Past Extra Credits|
Increased Flexibility Helps Science Teachers Meet the Highly Qualified Teacher Provisions of NCLB
Because of the proven correlation between teacher quality and student academic achievement, No Child Left Behind includes provisions stating that all teachers of core academic areas must be "highly qualified." In order to assist states in meeting this requirement, the U.S. Department of Education is providing three new areas of flexibility, which take effect immediately, for teachers to demonstrate that they are highly qualified. Yesterday's Extra Credit highlighted the increased flexibility for rural teachers. Today's edition focuses on the increased flexibility for science teachers:
Science teachers, like rural teachers, are often needed to teach in more than one field of science. Some states allow such science teachers to be certified under a general science certification, while others require a subject-specific certification (such as physics, biology or chemistry). In science, where demand for teachers is high, the Department is issuing additional flexibility for teachers to demonstrate that they are highly qualified.Tomorrow's Extra Credit will highlight the increased flexibility for multi-subject teachers.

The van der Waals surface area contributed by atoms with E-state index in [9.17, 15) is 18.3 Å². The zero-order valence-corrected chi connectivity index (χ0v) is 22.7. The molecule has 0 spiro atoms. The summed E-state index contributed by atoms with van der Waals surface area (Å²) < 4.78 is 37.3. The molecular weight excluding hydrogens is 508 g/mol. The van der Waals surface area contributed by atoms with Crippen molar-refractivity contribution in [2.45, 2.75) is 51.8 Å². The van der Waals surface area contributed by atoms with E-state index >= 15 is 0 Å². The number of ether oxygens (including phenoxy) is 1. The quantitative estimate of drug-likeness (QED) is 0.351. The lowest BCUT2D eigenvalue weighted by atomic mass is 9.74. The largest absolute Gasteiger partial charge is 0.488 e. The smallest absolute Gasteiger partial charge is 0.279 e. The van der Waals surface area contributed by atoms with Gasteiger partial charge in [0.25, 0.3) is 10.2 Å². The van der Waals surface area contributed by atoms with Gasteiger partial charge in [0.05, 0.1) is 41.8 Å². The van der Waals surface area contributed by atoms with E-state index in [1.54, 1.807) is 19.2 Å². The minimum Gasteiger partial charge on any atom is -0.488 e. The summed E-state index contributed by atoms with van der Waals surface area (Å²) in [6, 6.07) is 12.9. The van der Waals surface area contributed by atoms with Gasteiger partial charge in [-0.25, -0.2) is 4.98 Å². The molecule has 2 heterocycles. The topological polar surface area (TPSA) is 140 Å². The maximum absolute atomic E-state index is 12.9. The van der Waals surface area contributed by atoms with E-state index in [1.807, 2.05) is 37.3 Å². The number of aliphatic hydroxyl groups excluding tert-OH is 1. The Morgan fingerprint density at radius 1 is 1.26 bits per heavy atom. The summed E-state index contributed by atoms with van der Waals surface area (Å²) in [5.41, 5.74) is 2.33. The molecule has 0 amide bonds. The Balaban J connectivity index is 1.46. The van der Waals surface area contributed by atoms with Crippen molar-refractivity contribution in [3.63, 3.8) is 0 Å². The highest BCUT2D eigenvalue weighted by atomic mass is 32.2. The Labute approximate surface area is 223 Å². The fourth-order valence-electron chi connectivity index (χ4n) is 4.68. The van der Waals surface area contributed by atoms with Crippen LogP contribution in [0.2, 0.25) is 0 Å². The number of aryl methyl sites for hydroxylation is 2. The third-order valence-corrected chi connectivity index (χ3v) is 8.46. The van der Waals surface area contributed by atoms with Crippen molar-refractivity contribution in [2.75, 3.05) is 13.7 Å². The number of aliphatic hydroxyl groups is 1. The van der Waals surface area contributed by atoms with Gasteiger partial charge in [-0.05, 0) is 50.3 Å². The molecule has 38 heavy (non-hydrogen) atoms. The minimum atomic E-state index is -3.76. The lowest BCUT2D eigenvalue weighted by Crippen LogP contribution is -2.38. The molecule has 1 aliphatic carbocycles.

Now, states may determinebased on their current certification requirementsto allow science teachers to demonstrate that they are highly qualified either in "broad field" science or individual fields of science. For example, if a state certifies teachers in the general field of science, a science teacher may demonstrate subject-matter competency through a "broad field" test or major. If a state requires certification or licensure in the specific science subjects, such as chemistry, biology or physics, the teacher would be required to demonstrate competency in each of the subjects.
About Extra Credit
NCLB Extra Credit is a regular look at the No Child Left Behind Act, President Bush's landmark education reform initiative passed with bipartisan support in Congress.
Subscribe to get the Extra Credit emailed to you.
Unsubscribe to stop receiving Extra Credit.
Last Modified: 03/16/2004